Turns out the subject matter sinks in after an intensive period of study
· During the sixth week of the intensive training, we were at last taken for a visit to the world-famous MCC - (Manned Mission Control Center). You can see all of the activity inside the Space Station and outside it on the giant screens, and all of the vital metrics, including communication cut-off times.
· Control crews, who undergo years of training, man these control stations 24/7. Each controller sits facing 7-6 personal screens, and these provide him the information about all of the unique functions of each one of the aspects of the role, which includes a location controller, a systems controller, a computer controller, a life support systems controller (air, oxygen, water), a storage controller and the list goes on and on. Other screens reflect what is happening in the Japanese, Russian and European control centers and in the scientific payloads control center in Huntsville.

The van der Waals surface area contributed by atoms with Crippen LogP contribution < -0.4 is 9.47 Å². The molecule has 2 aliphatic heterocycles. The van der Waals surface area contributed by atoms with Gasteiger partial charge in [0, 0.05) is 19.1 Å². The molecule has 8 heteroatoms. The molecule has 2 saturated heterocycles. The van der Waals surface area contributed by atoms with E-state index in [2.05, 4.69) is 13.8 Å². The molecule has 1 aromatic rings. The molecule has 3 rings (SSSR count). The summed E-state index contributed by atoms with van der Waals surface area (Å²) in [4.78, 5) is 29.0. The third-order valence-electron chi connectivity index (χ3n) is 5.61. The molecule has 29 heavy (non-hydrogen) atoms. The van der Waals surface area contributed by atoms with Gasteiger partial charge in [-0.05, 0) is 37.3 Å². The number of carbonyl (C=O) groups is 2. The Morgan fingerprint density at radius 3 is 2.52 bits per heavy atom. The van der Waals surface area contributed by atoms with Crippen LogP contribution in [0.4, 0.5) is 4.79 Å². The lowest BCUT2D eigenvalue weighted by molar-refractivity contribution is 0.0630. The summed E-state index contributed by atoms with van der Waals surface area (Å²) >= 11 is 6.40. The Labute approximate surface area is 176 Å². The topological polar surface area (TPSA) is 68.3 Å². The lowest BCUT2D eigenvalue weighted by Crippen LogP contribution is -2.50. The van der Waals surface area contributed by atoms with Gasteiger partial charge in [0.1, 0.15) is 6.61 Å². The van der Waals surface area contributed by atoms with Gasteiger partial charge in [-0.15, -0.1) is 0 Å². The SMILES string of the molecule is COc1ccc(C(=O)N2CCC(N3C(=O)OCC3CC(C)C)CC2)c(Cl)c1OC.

· TJ Creamer is the only person in all of NASA’s history that started out as an astronaut and became a flight director. Creamer, who is going to be the person in charge of AX1, controls us from time to time in the lessons and simulations we do, and he makes sure we accomplish all our tasks.
· In the two hours of our visit, during which we sat there mesmerized, I had that pleasant feeling of being familiar with the tables and everything that’s written on those many screens, including finding my way around in all of the Station’s parts in the video we watched as it was being beamed live. Turns out the subject matter sinks in after an intensive period of practice and study.
· At the end we took part in a summing up of the day with the International Space Station, which proceeded with a French accent since the French astronaut Thomas Pesquet is the current commander. There were no special issues and the crew moved on to its rest period and lights out.